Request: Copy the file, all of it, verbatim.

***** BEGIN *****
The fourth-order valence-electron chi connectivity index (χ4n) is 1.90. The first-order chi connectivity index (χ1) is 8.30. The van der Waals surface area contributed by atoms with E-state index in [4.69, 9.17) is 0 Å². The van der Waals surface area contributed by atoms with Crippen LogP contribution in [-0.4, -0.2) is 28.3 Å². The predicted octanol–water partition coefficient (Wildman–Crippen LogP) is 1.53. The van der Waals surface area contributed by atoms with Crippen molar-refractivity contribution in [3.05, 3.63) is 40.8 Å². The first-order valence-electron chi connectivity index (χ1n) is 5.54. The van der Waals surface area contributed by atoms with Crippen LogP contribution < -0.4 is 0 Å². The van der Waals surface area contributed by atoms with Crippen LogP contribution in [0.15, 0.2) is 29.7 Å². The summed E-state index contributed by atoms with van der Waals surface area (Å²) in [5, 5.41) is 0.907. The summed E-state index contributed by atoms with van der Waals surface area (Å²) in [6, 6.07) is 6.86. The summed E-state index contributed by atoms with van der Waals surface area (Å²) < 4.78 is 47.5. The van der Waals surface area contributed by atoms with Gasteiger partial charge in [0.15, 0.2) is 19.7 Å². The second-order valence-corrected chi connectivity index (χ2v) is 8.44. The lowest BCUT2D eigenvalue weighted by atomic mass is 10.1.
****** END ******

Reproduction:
The fourth-order valence-electron chi connectivity index (χ4n) is 1.90. The first-order chi connectivity index (χ1) is 8.30. The van der Waals surface area contributed by atoms with E-state index in [4.69, 9.17) is 0 Å². The van der Waals surface area contributed by atoms with Crippen LogP contribution in [-0.4, -0.2) is 28.3 Å². The predicted octanol–water partition coefficient (Wildman–Crippen LogP) is 1.53. The van der Waals surface area contributed by atoms with Crippen molar-refractivity contribution in [3.05, 3.63) is 40.8 Å². The first-order valence-electron chi connectivity index (χ1n) is 5.54. The van der Waals surface area contributed by atoms with Crippen LogP contribution < -0.4 is 0 Å². The van der Waals surface area contributed by atoms with Crippen LogP contribution in [0.15, 0.2) is 29.7 Å². The summed E-state index contributed by atoms with van der Waals surface area (Å²) in [5, 5.41) is 0.907. The summed E-state index contributed by atoms with van der Waals surface area (Å²) in [6, 6.07) is 6.86. The summed E-state index contributed by atoms with van der Waals surface area (Å²) < 4.78 is 47.5. The van der Waals surface area contributed by atoms with Gasteiger partial charge in [0.15, 0.2) is 19.7 Å². The second-order valence-corrected chi connectivity index (χ2v) is 8.44. The lowest BCUT2D eigenvalue weighted by atomic mass is 10.1.